Opens Fri., Sept. 27 at Guild 45th and other theaters. Rated R. 123 minutes.
Car racing means something different in Europe. Here, NASCAR is about working-class authenticity, the legacy of Southern moonshiners, popular mainly in the red states. In Europe, Formula 1 is unapologetically elitist. That’s its brand: champagne and sex, exorbitant budgets, a V-12, VIP celebration of wealth and engineering, yet carrying the cologne of sudden death. Rush is the mostly true stories of two star drivers of the ’70s: the British rogue James Hunt and the Austrian technician Niki Lauda.
Ron Howard has made and starred in some good movies about cars (Gone in 60 Seconds, American Graffiti, etc.), but here he’s a director-for-hire. Written by Peter Morgan (The Queen, Frost/Nixon, The Damned United), this is a picture firmly set in 1976 Europe. The Cold War is still on, Thatcher is a lowly back-bencher, and it’s not clear if the hedonistic ’60s have even ended. Hunt (Chris Hemsworth) is a posh, privileged, oversexed product of his times. His wealthy backers have bought him into the big leagues, and his leonine self-confidence is suddenly undercut by this reality: Given a fast-enough car, there are no more excuses if you lose. The methodical, unlovable Lauda (Daniel Brühl) has meanwhile paid his own way onto the circuit: He makes every car faster through strict engineering discipline, not panache. He and Hunt are yin and yang, a dynamic that Morgan repeats far more often than necessary.
Howard certainly remembers the ’70s, and with cinematographer Anthony Dod Mantle (Slumdog Millionaire) he gives Rush a wonderfully Campari-soaked period look. The sun flares in Hunt’s golden hair; his girlfriend Suzy Miller (Olivia Wilde) is a model stepped from the pages of Cosmo; smoking and sex are still tolerated on planes—for first-class passengers only, of course. The racing scenes are excitingly conveyed with vintage cars, CGI, and snippets of real race footage among the many montages. Perhaps for the benefit of us Yanks, too many races are narrated by the TV commentators. For Europeans, the Hunt/Lauda rivalry needs no such explanation, and Lauda’s near-fatal accident at the German Grand Prix is part of racing lore.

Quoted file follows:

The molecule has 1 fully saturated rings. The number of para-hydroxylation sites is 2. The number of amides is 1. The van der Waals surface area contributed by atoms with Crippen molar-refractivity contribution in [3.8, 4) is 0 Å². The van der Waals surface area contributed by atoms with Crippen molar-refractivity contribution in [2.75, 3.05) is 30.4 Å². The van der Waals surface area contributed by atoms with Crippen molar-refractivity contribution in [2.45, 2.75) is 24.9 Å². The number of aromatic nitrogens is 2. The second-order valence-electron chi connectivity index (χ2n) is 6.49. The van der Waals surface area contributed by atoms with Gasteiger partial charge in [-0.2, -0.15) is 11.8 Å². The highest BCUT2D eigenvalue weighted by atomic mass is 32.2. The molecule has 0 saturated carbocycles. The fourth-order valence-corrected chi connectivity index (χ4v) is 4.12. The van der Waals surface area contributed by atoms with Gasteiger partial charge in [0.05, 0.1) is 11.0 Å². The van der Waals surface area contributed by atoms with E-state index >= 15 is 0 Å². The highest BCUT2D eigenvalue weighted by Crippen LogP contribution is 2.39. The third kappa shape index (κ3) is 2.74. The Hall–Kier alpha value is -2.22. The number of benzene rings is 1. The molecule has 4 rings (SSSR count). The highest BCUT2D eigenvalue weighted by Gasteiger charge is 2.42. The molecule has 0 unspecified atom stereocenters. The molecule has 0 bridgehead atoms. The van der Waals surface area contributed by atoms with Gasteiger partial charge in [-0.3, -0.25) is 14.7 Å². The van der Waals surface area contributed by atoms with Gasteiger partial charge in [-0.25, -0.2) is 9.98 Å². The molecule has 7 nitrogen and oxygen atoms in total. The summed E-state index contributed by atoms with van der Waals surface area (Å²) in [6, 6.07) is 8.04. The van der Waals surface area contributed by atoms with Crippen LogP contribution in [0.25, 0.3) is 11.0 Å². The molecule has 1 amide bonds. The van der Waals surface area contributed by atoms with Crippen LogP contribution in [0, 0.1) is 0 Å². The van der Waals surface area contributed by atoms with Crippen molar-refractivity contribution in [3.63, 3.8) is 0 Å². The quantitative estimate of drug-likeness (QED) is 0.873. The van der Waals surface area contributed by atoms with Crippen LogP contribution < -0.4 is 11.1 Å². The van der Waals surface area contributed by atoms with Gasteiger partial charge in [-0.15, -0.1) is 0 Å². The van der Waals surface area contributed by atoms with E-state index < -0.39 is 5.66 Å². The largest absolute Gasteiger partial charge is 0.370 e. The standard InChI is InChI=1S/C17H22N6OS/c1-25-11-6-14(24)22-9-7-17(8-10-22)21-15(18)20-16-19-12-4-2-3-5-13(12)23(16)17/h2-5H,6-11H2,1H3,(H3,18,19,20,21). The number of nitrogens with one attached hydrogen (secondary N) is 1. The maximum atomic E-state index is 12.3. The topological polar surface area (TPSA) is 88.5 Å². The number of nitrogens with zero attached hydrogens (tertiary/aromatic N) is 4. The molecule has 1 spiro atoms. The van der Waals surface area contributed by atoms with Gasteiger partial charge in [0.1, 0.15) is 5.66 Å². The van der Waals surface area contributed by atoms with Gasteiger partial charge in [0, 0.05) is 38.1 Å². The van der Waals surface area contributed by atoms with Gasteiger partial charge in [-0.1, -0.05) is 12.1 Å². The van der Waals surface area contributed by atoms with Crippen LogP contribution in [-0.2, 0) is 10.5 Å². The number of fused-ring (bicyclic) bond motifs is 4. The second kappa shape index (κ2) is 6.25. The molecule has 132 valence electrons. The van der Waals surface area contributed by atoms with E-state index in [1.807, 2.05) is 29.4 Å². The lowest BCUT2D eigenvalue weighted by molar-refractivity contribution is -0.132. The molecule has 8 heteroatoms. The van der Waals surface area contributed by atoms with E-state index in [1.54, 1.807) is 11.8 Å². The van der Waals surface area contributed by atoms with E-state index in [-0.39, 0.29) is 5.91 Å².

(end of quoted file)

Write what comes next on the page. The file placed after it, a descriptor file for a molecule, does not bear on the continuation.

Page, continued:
Hemsworth, an Aussie from those Thor movies, isn’t a bad actor; and Brühl, a German-Spanish utility player, is a good actor soon to co-star in the WikiLeaks movie The Fifth Estate. I only wish the writing were up to their and Howard’s talents: Hunt is made to say things like “The closer you are to death, the more alive you feel,” and after marriage, Lauda frets that “Suddenly you have something to lose.” Both may be true, but neither needs saying. Morgan’s annoyingly formulaic this-versus-that writing style doesn’t suit a movie with two heroes and no villains. Rush successfully captures the glamour and danger of its sport; only the script isn’t up to speed.